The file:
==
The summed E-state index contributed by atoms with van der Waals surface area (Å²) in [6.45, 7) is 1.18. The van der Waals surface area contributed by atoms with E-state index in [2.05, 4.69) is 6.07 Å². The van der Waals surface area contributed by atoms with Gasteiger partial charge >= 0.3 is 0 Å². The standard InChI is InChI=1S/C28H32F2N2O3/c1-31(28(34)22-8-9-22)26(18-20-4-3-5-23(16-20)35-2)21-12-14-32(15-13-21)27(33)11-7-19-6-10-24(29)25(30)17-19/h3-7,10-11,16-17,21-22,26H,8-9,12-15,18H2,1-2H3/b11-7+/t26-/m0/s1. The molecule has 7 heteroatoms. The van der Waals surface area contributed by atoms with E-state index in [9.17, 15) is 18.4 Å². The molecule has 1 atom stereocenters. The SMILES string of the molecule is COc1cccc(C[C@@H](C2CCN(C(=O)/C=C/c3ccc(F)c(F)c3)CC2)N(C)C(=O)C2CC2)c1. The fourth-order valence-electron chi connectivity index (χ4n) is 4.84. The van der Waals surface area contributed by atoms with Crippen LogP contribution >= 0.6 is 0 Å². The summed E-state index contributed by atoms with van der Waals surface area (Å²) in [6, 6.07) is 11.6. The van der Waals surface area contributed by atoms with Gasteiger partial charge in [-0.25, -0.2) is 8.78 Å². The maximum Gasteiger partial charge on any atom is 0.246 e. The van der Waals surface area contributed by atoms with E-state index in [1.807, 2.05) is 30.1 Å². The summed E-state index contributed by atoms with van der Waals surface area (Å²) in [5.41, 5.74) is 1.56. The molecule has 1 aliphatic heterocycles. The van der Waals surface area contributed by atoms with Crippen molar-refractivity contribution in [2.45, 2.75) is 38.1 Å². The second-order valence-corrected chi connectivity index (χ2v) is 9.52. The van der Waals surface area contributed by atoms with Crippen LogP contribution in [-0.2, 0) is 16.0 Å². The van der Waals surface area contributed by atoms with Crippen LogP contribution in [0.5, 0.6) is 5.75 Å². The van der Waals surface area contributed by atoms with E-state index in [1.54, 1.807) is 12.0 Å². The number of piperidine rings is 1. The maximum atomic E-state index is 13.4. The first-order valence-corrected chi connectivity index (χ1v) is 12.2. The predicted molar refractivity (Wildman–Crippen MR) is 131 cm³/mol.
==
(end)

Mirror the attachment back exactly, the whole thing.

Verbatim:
The summed E-state index contributed by atoms with van der Waals surface area (Å²) in [6.45, 7) is 1.18. The van der Waals surface area contributed by atoms with E-state index in [2.05, 4.69) is 6.07 Å². The van der Waals surface area contributed by atoms with Gasteiger partial charge >= 0.3 is 0 Å². The standard InChI is InChI=1S/C28H32F2N2O3/c1-31(28(34)22-8-9-22)26(18-20-4-3-5-23(16-20)35-2)21-12-14-32(15-13-21)27(33)11-7-19-6-10-24(29)25(30)17-19/h3-7,10-11,16-17,21-22,26H,8-9,12-15,18H2,1-2H3/b11-7+/t26-/m0/s1. The molecule has 7 heteroatoms. The van der Waals surface area contributed by atoms with E-state index in [9.17, 15) is 18.4 Å². The molecule has 1 atom stereocenters. The SMILES string of the molecule is COc1cccc(C[C@@H](C2CCN(C(=O)/C=C/c3ccc(F)c(F)c3)CC2)N(C)C(=O)C2CC2)c1. The fourth-order valence-electron chi connectivity index (χ4n) is 4.84. The van der Waals surface area contributed by atoms with Crippen LogP contribution >= 0.6 is 0 Å². The summed E-state index contributed by atoms with van der Waals surface area (Å²) in [6, 6.07) is 11.6. The van der Waals surface area contributed by atoms with Gasteiger partial charge in [-0.25, -0.2) is 8.78 Å². The maximum Gasteiger partial charge on any atom is 0.246 e. The van der Waals surface area contributed by atoms with E-state index in [1.807, 2.05) is 30.1 Å². The summed E-state index contributed by atoms with van der Waals surface area (Å²) in [5.41, 5.74) is 1.56. The molecule has 1 aliphatic heterocycles. The van der Waals surface area contributed by atoms with Crippen molar-refractivity contribution in [2.45, 2.75) is 38.1 Å². The second-order valence-corrected chi connectivity index (χ2v) is 9.52. The van der Waals surface area contributed by atoms with Crippen LogP contribution in [-0.2, 0) is 16.0 Å². The van der Waals surface area contributed by atoms with Crippen LogP contribution in [0.5, 0.6) is 5.75 Å². The van der Waals surface area contributed by atoms with E-state index in [1.54, 1.807) is 12.0 Å². The number of piperidine rings is 1. The maximum atomic E-state index is 13.4. The first-order valence-corrected chi connectivity index (χ1v) is 12.2. The predicted molar refractivity (Wildman–Crippen MR) is 131 cm³/mol.